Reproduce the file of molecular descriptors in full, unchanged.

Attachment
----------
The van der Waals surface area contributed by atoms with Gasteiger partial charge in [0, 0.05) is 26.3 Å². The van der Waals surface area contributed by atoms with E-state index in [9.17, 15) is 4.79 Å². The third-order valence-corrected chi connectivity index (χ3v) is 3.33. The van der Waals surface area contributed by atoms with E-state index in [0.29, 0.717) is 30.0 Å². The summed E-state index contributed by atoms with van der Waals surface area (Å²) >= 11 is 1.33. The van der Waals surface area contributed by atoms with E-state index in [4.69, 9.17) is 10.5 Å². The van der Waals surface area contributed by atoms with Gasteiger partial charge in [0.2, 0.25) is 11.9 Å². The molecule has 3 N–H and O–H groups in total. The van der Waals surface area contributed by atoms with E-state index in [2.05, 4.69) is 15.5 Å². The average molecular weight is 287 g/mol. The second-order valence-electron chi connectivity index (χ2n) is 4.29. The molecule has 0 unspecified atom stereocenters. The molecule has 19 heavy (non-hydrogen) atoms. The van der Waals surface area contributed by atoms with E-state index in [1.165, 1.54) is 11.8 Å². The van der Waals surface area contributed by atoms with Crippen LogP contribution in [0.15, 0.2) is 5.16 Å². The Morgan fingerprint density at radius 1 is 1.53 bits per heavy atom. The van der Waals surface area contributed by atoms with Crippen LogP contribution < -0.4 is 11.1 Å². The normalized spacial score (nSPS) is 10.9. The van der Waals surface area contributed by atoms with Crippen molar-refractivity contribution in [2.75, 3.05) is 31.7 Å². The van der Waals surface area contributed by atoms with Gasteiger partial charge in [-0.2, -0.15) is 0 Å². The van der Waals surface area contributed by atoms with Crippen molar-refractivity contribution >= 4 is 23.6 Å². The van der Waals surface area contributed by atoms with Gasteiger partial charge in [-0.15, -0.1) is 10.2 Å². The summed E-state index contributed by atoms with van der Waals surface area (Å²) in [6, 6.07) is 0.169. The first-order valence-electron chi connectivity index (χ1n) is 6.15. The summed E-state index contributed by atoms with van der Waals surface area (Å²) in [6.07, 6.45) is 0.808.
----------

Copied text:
The van der Waals surface area contributed by atoms with Gasteiger partial charge in [0, 0.05) is 26.3 Å². The van der Waals surface area contributed by atoms with E-state index in [9.17, 15) is 4.79 Å². The third-order valence-corrected chi connectivity index (χ3v) is 3.33. The van der Waals surface area contributed by atoms with E-state index in [0.29, 0.717) is 30.0 Å². The summed E-state index contributed by atoms with van der Waals surface area (Å²) >= 11 is 1.33. The van der Waals surface area contributed by atoms with E-state index in [4.69, 9.17) is 10.5 Å². The van der Waals surface area contributed by atoms with Gasteiger partial charge in [0.2, 0.25) is 11.9 Å². The molecule has 3 N–H and O–H groups in total. The van der Waals surface area contributed by atoms with E-state index in [2.05, 4.69) is 15.5 Å². The average molecular weight is 287 g/mol. The second-order valence-electron chi connectivity index (χ2n) is 4.29. The molecule has 0 unspecified atom stereocenters. The molecule has 19 heavy (non-hydrogen) atoms. The van der Waals surface area contributed by atoms with E-state index in [1.165, 1.54) is 11.8 Å². The van der Waals surface area contributed by atoms with Crippen LogP contribution in [0.15, 0.2) is 5.16 Å². The Morgan fingerprint density at radius 1 is 1.53 bits per heavy atom. The van der Waals surface area contributed by atoms with Crippen LogP contribution < -0.4 is 11.1 Å². The normalized spacial score (nSPS) is 10.9. The van der Waals surface area contributed by atoms with Crippen molar-refractivity contribution in [2.75, 3.05) is 31.7 Å². The van der Waals surface area contributed by atoms with Gasteiger partial charge in [-0.2, -0.15) is 0 Å². The van der Waals surface area contributed by atoms with Crippen molar-refractivity contribution >= 4 is 23.6 Å². The van der Waals surface area contributed by atoms with Gasteiger partial charge in [-0.15, -0.1) is 10.2 Å². The summed E-state index contributed by atoms with van der Waals surface area (Å²) in [6, 6.07) is 0.169. The first-order valence-electron chi connectivity index (χ1n) is 6.15. The summed E-state index contributed by atoms with van der Waals surface area (Å²) in [6.07, 6.45) is 0.808.